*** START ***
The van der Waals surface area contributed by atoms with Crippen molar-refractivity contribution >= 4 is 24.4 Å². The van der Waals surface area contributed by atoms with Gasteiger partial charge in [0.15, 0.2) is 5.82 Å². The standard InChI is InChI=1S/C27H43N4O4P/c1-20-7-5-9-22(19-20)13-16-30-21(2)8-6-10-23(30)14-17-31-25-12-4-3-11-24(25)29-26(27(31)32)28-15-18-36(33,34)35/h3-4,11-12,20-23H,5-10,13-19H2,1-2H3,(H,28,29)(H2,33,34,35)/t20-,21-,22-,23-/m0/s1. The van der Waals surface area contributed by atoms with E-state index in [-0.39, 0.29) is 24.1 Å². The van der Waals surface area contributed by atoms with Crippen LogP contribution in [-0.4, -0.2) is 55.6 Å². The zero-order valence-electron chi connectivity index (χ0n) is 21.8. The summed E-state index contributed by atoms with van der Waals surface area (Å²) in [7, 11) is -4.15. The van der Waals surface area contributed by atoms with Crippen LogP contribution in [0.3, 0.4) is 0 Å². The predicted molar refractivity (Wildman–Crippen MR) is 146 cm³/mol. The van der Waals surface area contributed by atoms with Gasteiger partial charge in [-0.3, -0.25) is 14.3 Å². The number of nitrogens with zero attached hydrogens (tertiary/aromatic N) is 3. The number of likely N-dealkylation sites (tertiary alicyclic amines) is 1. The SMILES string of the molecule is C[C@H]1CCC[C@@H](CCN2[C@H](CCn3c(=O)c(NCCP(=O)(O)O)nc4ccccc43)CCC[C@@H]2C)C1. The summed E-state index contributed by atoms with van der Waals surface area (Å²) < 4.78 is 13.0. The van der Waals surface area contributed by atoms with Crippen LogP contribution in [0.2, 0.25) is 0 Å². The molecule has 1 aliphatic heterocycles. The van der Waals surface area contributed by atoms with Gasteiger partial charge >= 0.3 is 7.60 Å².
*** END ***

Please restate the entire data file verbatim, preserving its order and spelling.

The van der Waals surface area contributed by atoms with Crippen molar-refractivity contribution >= 4 is 24.4 Å². The van der Waals surface area contributed by atoms with Gasteiger partial charge in [0.15, 0.2) is 5.82 Å². The standard InChI is InChI=1S/C27H43N4O4P/c1-20-7-5-9-22(19-20)13-16-30-21(2)8-6-10-23(30)14-17-31-25-12-4-3-11-24(25)29-26(27(31)32)28-15-18-36(33,34)35/h3-4,11-12,20-23H,5-10,13-19H2,1-2H3,(H,28,29)(H2,33,34,35)/t20-,21-,22-,23-/m0/s1. The van der Waals surface area contributed by atoms with E-state index in [-0.39, 0.29) is 24.1 Å². The van der Waals surface area contributed by atoms with Crippen LogP contribution in [-0.4, -0.2) is 55.6 Å². The zero-order valence-electron chi connectivity index (χ0n) is 21.8. The summed E-state index contributed by atoms with van der Waals surface area (Å²) in [7, 11) is -4.15. The van der Waals surface area contributed by atoms with Crippen LogP contribution in [0.3, 0.4) is 0 Å². The predicted molar refractivity (Wildman–Crippen MR) is 146 cm³/mol. The van der Waals surface area contributed by atoms with Gasteiger partial charge in [-0.3, -0.25) is 14.3 Å². The number of nitrogens with zero attached hydrogens (tertiary/aromatic N) is 3. The number of likely N-dealkylation sites (tertiary alicyclic amines) is 1. The SMILES string of the molecule is C[C@H]1CCC[C@@H](CCN2[C@H](CCn3c(=O)c(NCCP(=O)(O)O)nc4ccccc43)CCC[C@@H]2C)C1. The summed E-state index contributed by atoms with van der Waals surface area (Å²) < 4.78 is 13.0. The van der Waals surface area contributed by atoms with Crippen LogP contribution in [0.2, 0.25) is 0 Å². The molecule has 1 aliphatic heterocycles. The van der Waals surface area contributed by atoms with Gasteiger partial charge >= 0.3 is 7.60 Å².